Major airlines, including Air India and Vistara, today welcomed the Telecom Commission's nod for use of WiFi and voice services in-flight, with Civil Aviation Minister Suresh Prabhu saying he will ensure “earliest implementation” of the proposal.
Major airlines, including Air India and Vistara, today welcomed the Telecom Commission’s nod for use of WiFi and voice services in-flight, with Civil Aviation Minister Suresh Prabhu saying he will ensure “earliest implementation” of the proposal. When the decision comes into effect roughly in three to four months time, passengers can use mobile phones for both voice and data services in the Indian airspace in domestic and International flights. “We welcome the decision as it will mean more convenience to air travellers. We will study the recommendations in details and in due course determine the economics of offering on domestic and international route,” Vistara, which is gearing up for international operations, said in a statement, welcoming the development.
The major take away from the decision is access to net connectivity and Internet access which can be provided once the aircraft is ready for take-off. Prabhu said that he will ensure “earliest implementation” of the proposal as the government remains committed to improving services of air passengers and making their travel delightful and hassle-free. “Providing passenger amenities have been the endeavour of the Narendra Modi government. We are constantly upgrading our services. This (decision) will go a long way in making sure people will be using the flying time more productively and efficiently,” the Civil Aviation minister said in a video message from South Africa.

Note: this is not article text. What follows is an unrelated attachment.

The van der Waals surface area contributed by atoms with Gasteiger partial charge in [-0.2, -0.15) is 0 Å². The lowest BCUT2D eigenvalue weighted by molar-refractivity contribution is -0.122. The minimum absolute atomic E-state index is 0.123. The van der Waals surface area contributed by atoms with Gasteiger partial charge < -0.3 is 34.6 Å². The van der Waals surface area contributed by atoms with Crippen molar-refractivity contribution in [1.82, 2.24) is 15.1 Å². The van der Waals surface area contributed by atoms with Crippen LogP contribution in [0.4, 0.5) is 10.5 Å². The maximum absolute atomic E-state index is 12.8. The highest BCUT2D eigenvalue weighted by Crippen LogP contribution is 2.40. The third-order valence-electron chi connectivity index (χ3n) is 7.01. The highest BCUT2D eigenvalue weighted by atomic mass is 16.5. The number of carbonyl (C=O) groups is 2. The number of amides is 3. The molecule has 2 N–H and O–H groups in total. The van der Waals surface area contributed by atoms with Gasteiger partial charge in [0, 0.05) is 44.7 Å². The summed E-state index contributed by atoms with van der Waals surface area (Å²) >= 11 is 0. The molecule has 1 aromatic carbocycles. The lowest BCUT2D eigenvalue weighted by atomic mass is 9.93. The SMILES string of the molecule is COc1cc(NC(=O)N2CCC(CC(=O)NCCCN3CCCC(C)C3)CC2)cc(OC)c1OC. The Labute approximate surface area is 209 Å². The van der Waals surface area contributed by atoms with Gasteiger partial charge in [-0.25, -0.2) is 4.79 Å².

“This move will also help so many hours not being wasted which would be fruitfully and gainfully,” he added, describing the move as “exciting times ahead in Indian skies”. Minister of State for Civil Aviation Jayant Sinha wrote on Twitter, “Approval for Voice & Data services in Indian airspace has been granted by the @TRAI. We are a step closer for fliers to access & use mobile services in-flight. Enhancing passenger experience in the aviation ecosystem has always been at the forefront for @MoCA_GoI. @DoT_India.” According to Amber Dubey, partner and India head of aerospace and defence at global consultancy KPMG, passengers may not be averse to paying Rs 200-300 for a 2-3 hour flight and it could be more for international flights.
“Premium and corporate passengers may get the service free,” he told PTI. Dubey said in 12-24 months, the WiFi service may become completely free like it is in hotels. For the airlines, it may provide alternate revenue opportunity to airlines through advertisements and fee from online transactions.
“Overall, it’s a great move albeit a bit late,” he said. The Telecom Commission’s approval today is a win-win situation both for the airline and the travellers in general and we welcome it, said an Air India spokesperson, stating that they are analysing the announcement made in detail before commenting further on the issue.
Both IndiGo and SpiceJet said they are also studying the matter in detail before making any comments. Dubey, however, felt that airlines would find it difficult to ground the aircraft for retrofitting with necessary equipment. This may be easier to implement through new aircraft deliveries.